The first in a series of events that would profoundly affect Jule Charney’s professional life occurred in 1940. Norwegian Jacob Bjerknes, a Bergen School meteorologist of international reputation who had become exiled in the United States after Germany invaded Norway, established a meteorology program under the auspices of the UCLA Physics Department and brought Holmboe and Morris Neiburger in as faculty members. Their immediate purpose was to provide accelerated meteorology training to young military officers for the war effort. The United States needed several thousand weather forecasters and had only four hundred before the war started.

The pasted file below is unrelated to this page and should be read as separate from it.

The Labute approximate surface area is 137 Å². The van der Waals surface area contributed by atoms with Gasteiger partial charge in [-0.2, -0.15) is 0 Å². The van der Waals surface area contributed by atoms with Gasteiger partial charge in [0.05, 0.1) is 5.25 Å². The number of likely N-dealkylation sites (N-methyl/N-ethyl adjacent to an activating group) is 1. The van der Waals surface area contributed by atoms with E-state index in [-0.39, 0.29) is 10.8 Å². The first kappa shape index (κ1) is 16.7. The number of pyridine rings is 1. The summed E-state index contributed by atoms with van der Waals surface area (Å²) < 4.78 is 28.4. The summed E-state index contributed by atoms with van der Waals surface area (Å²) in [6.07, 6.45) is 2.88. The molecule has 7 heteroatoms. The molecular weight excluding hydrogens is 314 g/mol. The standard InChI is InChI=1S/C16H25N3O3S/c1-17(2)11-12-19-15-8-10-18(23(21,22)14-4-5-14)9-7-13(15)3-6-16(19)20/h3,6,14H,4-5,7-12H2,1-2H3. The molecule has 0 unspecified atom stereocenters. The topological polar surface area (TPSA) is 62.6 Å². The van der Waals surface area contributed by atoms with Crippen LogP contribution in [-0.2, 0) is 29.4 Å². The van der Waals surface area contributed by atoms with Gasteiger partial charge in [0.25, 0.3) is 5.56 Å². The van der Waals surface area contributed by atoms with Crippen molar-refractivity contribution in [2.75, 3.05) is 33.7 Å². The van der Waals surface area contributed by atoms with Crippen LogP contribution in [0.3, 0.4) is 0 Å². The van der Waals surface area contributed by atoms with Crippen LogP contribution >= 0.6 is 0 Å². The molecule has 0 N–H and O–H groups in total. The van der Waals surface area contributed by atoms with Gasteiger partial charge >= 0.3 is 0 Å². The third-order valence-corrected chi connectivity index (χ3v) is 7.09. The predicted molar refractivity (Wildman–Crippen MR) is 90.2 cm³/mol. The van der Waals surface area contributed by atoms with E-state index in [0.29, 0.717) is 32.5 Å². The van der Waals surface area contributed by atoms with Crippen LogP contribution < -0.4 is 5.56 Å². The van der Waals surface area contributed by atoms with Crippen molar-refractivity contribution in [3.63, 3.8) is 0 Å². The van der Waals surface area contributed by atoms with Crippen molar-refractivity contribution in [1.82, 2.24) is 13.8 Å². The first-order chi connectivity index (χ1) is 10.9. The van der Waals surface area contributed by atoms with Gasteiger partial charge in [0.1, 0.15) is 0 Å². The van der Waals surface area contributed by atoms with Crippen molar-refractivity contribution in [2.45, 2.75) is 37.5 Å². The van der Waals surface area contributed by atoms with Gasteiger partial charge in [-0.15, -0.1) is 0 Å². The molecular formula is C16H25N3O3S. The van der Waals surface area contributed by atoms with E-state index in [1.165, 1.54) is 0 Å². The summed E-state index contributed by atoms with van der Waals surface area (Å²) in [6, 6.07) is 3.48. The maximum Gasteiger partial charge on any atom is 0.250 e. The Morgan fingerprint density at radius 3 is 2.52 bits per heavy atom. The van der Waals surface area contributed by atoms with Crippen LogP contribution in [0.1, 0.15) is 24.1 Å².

By 1941 the military draft offered Charney a choice: enlist in a military service or find a defense-related job. Holmboe presented Charney with the option of joining the new meteorology program as a teaching assistant (exempting him from military service) and taking graduate meteorology courses at the same time. Unsure about making a commitment, Charney consulted California Institute of Technology physicist Theodor von Kárm án and asked if he should shift to meteorology or take a position in the aeronautics industry. Von Kármán recommended meteorology—he felt aeronautics had veered too far into engineering. The combination of the draft, Holm-boe’s invitation, and von Kármán’s recommendation nudged Charney into meteorology, a switch he made that July.
Graduate School . Charney’s initial heavy teaching load allowed little time for research, yet the curriculum must have grounded him in the fundamentals of atmospheric dynamics. Once the demand for new meteorologists cooled in 1944, Charney returned to a more regular graduate student schedule.